Spring is the time of year around Austin when wild and domestic honey bees swam. The swarm is the dividing of a large colony and it can be harmless to people or quite dangerous. Here is a closer look at honey bee swarming.
Why Do Honey Bees Swarm?
Swarming is literally the dividing of a large colony of bees. These can be domestic bees, or they can be wild honey bees. Wild honey bee colonies can exceed 10,000 bees and when a hive grows too large, it is difficult to house all those bees, feed all those bees, and monitor the health of the colony. Queen honeybees do all of this through their network of drone (female) workers.
A honey bee can fly 5-miiles to find food, but when a hive become too large, there is not enough pollen in a five-mile radius to feed all those bees, so the old queen takes a portion of the drones and flies off to find a new territory.
Interestingly enough, it is the old queen who leaves. It is risky for honey bees to swarm and she takes with her about 50-60 percent of the drones. She leaves behind a new queen and younger workers so that the risk of her progeny is decreased.
Are Swarming Bees Dangerous?
Swarming honey bees can be dangerous. Back some time ago, someone had the bright idea to cross the domestic honey bee with African honey bees to help improve the gene pool and resistance of the bees to certain diseases. Sadly, African honey bees are very aggressive, and the aggressive gene is dominant.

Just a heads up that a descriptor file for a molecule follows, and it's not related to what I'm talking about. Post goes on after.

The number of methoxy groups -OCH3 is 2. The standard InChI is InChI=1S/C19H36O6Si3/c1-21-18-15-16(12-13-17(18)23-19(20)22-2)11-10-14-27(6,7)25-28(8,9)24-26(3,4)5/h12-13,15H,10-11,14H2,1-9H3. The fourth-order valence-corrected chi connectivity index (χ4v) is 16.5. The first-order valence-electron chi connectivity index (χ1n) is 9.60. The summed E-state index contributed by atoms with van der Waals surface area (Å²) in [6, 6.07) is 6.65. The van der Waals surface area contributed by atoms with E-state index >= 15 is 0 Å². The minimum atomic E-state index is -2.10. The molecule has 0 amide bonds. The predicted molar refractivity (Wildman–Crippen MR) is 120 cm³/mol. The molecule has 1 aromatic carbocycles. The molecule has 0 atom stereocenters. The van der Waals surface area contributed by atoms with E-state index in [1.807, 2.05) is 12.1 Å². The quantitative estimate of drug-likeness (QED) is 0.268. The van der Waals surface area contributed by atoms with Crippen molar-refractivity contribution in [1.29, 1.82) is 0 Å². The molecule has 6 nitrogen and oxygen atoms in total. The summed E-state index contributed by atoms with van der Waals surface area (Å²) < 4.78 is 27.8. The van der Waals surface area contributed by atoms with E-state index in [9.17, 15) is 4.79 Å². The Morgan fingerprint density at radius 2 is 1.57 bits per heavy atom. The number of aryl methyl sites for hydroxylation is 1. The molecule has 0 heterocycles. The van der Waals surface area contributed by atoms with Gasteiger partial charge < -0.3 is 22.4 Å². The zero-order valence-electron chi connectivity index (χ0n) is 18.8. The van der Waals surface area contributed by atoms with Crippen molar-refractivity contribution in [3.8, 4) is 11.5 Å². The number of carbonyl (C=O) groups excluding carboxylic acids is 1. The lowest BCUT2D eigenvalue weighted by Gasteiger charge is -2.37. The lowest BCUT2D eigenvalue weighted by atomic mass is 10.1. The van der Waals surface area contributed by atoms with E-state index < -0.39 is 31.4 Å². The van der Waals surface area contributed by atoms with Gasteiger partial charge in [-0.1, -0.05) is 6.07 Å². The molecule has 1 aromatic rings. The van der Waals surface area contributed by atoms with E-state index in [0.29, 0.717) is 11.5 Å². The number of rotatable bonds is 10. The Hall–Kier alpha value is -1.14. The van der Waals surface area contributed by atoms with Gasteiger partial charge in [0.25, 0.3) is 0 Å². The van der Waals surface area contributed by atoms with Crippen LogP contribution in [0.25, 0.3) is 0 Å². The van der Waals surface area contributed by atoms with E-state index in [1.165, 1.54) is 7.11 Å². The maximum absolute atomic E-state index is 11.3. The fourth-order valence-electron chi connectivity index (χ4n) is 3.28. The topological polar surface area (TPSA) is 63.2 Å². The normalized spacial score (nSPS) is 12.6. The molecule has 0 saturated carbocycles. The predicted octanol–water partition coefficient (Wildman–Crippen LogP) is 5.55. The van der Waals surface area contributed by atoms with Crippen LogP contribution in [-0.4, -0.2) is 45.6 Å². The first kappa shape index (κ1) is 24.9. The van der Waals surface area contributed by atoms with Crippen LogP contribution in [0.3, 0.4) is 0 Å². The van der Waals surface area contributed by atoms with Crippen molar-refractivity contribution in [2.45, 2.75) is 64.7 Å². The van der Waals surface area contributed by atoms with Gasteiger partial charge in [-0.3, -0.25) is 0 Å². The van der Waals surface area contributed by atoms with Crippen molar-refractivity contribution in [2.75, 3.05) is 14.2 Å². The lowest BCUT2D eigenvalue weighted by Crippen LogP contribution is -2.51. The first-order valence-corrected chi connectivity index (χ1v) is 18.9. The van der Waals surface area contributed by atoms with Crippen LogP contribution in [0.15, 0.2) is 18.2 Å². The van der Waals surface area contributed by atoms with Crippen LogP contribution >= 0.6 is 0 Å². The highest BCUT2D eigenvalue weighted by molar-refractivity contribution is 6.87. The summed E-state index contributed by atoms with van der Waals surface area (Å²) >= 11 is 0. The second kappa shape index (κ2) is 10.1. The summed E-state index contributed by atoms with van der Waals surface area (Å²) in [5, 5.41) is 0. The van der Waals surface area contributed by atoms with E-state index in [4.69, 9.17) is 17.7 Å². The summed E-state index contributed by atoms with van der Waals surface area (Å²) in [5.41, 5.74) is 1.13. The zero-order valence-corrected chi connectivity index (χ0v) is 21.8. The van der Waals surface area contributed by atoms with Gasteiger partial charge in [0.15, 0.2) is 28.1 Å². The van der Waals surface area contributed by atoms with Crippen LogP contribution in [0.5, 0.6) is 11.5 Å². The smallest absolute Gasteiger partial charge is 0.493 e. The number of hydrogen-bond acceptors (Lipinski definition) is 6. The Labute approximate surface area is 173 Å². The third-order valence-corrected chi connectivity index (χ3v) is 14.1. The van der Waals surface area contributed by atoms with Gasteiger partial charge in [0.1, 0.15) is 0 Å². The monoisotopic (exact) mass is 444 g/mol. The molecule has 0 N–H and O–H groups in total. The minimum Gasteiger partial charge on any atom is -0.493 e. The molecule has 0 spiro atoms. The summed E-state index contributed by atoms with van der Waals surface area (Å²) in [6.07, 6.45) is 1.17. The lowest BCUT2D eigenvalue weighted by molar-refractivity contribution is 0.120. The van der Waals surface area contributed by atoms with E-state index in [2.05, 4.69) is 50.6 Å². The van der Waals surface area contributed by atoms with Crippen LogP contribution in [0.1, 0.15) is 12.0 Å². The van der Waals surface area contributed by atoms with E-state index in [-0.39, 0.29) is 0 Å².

What that means is that Africanized honeybees are more aggressive than are yellow jackets and they do attack and kill things that threaten their hive. If you happen to be allergic to bee stings, then the situation is dire. Even if you are not allergic to bee stings, when 10,000 honeybees swarm to defend their queen or their hive, you are in real danger.
Can You Tell Africanized Honey Bees From Domestic Honey Bees?
Not safely. A swarm of bees is not always predictable, and these are social insects. They work based on pheromones. If one should release an aggregate pheromone then the entire swarm will attack. For that reason, you should never approach a swarm of bees. If you happen to see a swarm – whether it is on the ground, in a tree or shrub, or in the air, just go back indoors and call our professionals.
What Should You Do if You See a Swarm of Bees
The only thing you should ever do is move to safety. That means inside of a closed building. It is not that every swarm is going to attack you, but they could, and if they do, the consequences can be life-threatening if not deadly.
Never try to shoo off a swarm of bees. They will defend their queen with their lives. Honey bees can only sting once, but a drone will gladly sting you to defend her queen. With thousands of honey bees in a swarm, it won’t matter much that they only sting once.
We provide the great Austin area with quality pest control that is accurate, safe, and professional. We have all of the tools needed to care for honey bee swarms, even those that are Africanized.
Do you need pest control? Don't wait. Call Robert's Pest Control now at (512) 444-0132.